The Microsoft Surface Pro starts at US$899 for the basic model and can go up to US$2,299 for the most specced-out version. We’ll update this page when availability hits Singapore.

 

Google Pixel Slate

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Is it a laptop or a tablet? The Google Pixel Slate blurs these lines effectively with its aesthetic and user interface. (Photo: Google)

Google is finally making its return into the tablet ring with the Pixel Slate. Its announcement was unfortunately overshadowed by the Pixel 3 smartphone, but we can still expect the Pixel Slate to make waves in the tablet realm.

Like most tablets today, the Pixel Slate is a hybrid tablet that can pair with a detachable keyboard accessory. This is where tablets today truly shine: their versatility for when you want to use them simply as a second monitor, a doodle pad, or a portable workstation. There is also the slight rebranding with the Pixel Slate: it’s not running Android, but Google’s Chrome OS. The interface is adaptable, changing to a more desktop-like UI when you have the keyboard attached.

The sleekest part about the Pixel Slate, other than the gorgeous matte midnight blue finish, is its 7mm-thin profile. It also has a stunning 12.3-inch Molecular display made from Gorilla Glass with a 3000×2000 resolution, which makes it the best in class. The large screen also brings on a native split-screen feature that multi-taskers will be grateful for.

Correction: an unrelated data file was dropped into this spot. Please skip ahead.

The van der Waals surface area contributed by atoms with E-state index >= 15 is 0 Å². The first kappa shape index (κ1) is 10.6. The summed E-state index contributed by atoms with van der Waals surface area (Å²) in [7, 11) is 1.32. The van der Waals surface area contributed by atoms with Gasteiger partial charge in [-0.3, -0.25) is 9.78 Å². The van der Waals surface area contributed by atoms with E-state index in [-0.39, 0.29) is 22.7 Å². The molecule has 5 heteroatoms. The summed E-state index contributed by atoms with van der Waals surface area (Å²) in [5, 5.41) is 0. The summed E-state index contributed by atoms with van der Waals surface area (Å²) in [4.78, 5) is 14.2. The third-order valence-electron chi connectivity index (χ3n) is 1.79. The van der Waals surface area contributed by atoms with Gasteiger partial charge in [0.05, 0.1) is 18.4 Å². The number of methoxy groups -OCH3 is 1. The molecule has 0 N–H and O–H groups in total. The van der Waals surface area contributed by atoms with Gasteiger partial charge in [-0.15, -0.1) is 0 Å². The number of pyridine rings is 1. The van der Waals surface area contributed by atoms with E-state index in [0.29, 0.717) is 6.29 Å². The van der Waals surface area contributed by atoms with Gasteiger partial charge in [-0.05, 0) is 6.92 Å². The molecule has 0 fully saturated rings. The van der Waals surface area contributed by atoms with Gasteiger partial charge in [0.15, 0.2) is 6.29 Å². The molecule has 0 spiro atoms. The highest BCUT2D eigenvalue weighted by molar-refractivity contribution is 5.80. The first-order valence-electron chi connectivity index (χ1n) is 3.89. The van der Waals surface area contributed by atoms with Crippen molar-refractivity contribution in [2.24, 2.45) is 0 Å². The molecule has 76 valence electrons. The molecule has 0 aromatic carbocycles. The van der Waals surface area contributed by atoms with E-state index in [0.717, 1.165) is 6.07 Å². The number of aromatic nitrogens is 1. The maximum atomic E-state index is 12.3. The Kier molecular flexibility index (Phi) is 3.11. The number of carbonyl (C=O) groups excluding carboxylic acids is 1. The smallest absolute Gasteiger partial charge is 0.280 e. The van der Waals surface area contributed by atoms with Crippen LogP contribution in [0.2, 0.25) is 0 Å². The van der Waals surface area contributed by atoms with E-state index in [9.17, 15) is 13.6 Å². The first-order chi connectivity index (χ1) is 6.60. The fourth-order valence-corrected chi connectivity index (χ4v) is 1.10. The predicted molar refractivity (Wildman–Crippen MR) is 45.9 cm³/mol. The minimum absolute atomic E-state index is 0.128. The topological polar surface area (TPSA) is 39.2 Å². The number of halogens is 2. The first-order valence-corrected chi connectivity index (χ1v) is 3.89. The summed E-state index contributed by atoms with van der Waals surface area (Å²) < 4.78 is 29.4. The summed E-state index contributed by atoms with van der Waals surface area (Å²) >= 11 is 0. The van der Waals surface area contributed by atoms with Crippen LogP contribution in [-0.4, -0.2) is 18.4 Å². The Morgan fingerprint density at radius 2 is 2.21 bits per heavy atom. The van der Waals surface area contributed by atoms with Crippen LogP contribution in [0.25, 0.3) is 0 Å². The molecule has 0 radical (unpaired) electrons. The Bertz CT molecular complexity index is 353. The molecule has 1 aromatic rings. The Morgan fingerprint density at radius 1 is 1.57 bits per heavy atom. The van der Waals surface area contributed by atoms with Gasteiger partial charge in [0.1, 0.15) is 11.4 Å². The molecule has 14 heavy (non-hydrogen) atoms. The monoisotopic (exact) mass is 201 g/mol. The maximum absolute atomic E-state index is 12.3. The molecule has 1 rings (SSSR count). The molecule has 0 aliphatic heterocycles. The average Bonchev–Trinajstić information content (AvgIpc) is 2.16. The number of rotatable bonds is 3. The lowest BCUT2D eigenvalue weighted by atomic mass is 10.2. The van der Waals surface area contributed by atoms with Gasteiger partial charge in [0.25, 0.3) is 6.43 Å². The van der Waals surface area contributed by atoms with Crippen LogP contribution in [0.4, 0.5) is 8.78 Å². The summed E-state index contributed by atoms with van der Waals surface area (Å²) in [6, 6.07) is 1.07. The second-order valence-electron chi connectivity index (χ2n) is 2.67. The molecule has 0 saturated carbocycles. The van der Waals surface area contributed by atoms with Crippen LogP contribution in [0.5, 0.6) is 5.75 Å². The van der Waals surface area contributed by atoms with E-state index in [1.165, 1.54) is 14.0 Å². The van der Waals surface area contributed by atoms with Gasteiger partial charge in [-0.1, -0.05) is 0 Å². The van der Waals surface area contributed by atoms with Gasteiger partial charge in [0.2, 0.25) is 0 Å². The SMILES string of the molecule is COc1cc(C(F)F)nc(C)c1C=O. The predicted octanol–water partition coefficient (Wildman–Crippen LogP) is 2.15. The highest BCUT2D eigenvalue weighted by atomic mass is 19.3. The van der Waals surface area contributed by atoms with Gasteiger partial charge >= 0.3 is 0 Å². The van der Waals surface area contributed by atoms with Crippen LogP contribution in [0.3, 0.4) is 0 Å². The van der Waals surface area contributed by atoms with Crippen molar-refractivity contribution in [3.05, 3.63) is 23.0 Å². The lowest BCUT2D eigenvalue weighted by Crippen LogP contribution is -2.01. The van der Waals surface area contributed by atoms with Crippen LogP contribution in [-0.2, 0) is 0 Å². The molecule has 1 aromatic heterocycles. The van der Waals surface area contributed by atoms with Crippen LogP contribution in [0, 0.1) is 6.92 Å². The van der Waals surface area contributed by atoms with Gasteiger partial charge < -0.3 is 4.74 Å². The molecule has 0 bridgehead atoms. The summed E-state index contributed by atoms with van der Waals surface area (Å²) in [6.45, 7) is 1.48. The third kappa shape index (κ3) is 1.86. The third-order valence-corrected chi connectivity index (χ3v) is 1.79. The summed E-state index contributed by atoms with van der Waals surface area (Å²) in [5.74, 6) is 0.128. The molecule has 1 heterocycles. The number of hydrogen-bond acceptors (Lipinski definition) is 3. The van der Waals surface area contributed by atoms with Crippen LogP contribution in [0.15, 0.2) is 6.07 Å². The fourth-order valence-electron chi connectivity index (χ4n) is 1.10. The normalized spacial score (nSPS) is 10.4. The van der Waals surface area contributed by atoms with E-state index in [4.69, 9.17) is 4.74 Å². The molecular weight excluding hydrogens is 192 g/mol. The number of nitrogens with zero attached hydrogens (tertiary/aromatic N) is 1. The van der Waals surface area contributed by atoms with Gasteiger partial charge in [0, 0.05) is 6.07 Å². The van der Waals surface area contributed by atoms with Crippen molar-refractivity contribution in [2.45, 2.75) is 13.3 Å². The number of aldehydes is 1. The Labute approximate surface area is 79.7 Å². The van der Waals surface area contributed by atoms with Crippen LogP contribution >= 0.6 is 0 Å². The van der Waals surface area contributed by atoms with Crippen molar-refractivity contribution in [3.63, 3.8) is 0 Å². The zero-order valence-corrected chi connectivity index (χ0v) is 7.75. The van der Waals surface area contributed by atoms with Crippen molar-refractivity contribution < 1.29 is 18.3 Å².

There are four models of the Pixel Slate, but they only differ in terms of internal specs. The most basic model has an Intel Celeron processor with 4GB of RAM and 32GBs worth of storage.

The new Pixel Slate is a functional wonder.

The highest tier kits out at with an Intel Core i7 processor, 16GBs of RAM, and has a max storage space of 256GB. It’s a shame that Google isn’t putting more storage into these devices, seeing as how there are 1 terabyte variants of the iPad Pro and Surface Pro 6.

Thankfully, Google has designed the Pixel Slate with not one, but two USB-C ports. This lets you charge the tablet while it’s connected to an external display for presentations and what not. It’s also how you charge the device, which otherwise can last an estimated 10 hours on a single charge. The Pixel Slate also supports fast-charging: it can give you 2 hours worth of juice in 15 minutes.

Unfortunately, Google has yet to announce the availability of the Pixel Slate globally, but we suspect it’ll drop in time for Black Friday (end-November). We’ll update this page once we get the details.

Josiah Neo
Writer
Josiah Neo is a tech writer who contributes occasionally to the fashion, travel, and culture beats. When he’s not busy keeping up with the keynotes, he’s probably stuffing his face with the best Melbournian donuts (at Shortstop, BTW) or watching his favourite esports team, the Los Angeles Valiant, pummel their opponents into oblivion.